How to talk to your patients about being overweight or obese

Being overweight or obese is associated with increased risk of many disease entities, including cardiovascular disease, cancer, hypertension and diabetes1. In addition, being overweight or obese is implicated in a number of ocular diseases, including cataract, age-related macular degeneration, glaucoma, hypertensive retinopathy, diabetic retinopathy, ischemic optic neuropathy and pseudotumor cerebri2. Accordingly, it is important for eye care practitioners to educate patients about these associations, as well as how to prevent and remedy excess body weight through dietary modification and increased physical activity, and/or refer patients to qualified health care personnel for assistance with weight loss.

 Simple Tips for Discussing Weight Loss with Patients:


1. Ask for permission to discuss patients' weight status.

2. Patients prefer terms such as "excess body weight" or "above ideal body weight."

  • Avoid words such as "fat" and "obese."
  • Let patients know excess body weight is directly linked to several serious eye diseases and that losing weight may lessen these risks.

3. Ask open-ended questions about current lifestyle habits:

  • "Tell me about your diet."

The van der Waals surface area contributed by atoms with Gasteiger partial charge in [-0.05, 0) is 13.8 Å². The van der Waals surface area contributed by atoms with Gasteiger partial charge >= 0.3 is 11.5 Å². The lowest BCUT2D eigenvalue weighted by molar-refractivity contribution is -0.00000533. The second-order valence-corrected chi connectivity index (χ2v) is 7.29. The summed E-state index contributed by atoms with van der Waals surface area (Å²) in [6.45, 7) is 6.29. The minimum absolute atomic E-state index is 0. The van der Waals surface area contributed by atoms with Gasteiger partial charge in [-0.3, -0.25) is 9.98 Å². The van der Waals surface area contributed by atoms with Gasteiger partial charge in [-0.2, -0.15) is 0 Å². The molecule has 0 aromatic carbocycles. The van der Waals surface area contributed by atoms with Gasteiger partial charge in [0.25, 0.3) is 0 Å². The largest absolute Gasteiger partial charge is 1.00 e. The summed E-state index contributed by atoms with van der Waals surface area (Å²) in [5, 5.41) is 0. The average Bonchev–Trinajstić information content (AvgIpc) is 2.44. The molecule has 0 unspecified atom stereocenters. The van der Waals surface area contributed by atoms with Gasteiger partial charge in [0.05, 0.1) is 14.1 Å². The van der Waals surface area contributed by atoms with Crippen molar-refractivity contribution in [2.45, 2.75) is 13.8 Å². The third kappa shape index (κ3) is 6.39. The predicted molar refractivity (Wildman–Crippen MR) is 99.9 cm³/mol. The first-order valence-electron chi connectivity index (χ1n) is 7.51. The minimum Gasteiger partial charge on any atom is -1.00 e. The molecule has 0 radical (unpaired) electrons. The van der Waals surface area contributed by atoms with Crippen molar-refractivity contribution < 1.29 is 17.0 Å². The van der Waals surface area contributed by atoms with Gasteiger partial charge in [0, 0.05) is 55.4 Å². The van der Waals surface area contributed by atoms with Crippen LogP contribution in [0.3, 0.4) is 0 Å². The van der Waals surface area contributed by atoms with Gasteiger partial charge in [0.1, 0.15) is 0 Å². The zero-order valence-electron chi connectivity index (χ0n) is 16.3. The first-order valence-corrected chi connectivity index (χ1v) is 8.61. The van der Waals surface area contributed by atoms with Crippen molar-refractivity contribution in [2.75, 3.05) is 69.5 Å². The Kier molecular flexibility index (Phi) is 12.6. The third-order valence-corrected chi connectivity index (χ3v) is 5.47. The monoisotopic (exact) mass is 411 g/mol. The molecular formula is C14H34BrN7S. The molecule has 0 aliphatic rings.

• "What kinds of physical activity do you enjoy?"
  • "How often and how long do you engage in these activities?"
  • "Are you interested in losing weight?"
  • "What kinds of support do you think you need in order to help you lose weight?"

4. Educate patients about the Diabetes Prevention Program (DPP):

  • 30 minutes of exercise (walking) five days each week combined with 5 to 7 percent weight loss reduces the risk of developing type 2 diabetes by nearly 60 percent in patients at high risk3

5. Give clear and specific advice about achieving weight loss.

  • Keep a food diary to determine about how many calories are consumed each day.
  • To lose weight, one must use up more calories than are taken in. As one pound equals 3,500 calories, one would need to reduce caloric intake by 500 to 1000 calories per day to lose about one to two pounds per week4

6. Ask about symptoms/signs of obstructive sleep apnea syndrome (OSAS), which is highly associated with obesity and several eye diseases:

  • Daytime sleepiness, snoring and neck circumference great than 17 inches5

7. Give names and contact information for excellent bariatric specialists, registered dieticians, exercise specialists and  mental health professionals in your area.

8. Use patient handouts that include simple dietary guidelines (e.g., low glycemic index, Mediterranean-type diet).

9. Criticize behaviors, not people. Explicitly tell patients: "I am on your side."

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1 Ann Epidemiol. 2005 Feb;15(2):87-97
2 Surv Ophthalmol. 2007 Mar-Apr;52(2):180-95
3 N Engl J Med. 2002 Feb 7;346(6):393-403
4 DHHS, AIM for a Healthy Weight, page 5, http://www.nhlbi.nih.gov/health/public/heart/obesity/aim_hwt.pdf
5 Mayo Clin Proc. 2008 Nov;83(11):1251-61
®A. Paul Chous, MA, OD, FAAO, 2008, 2009, 2010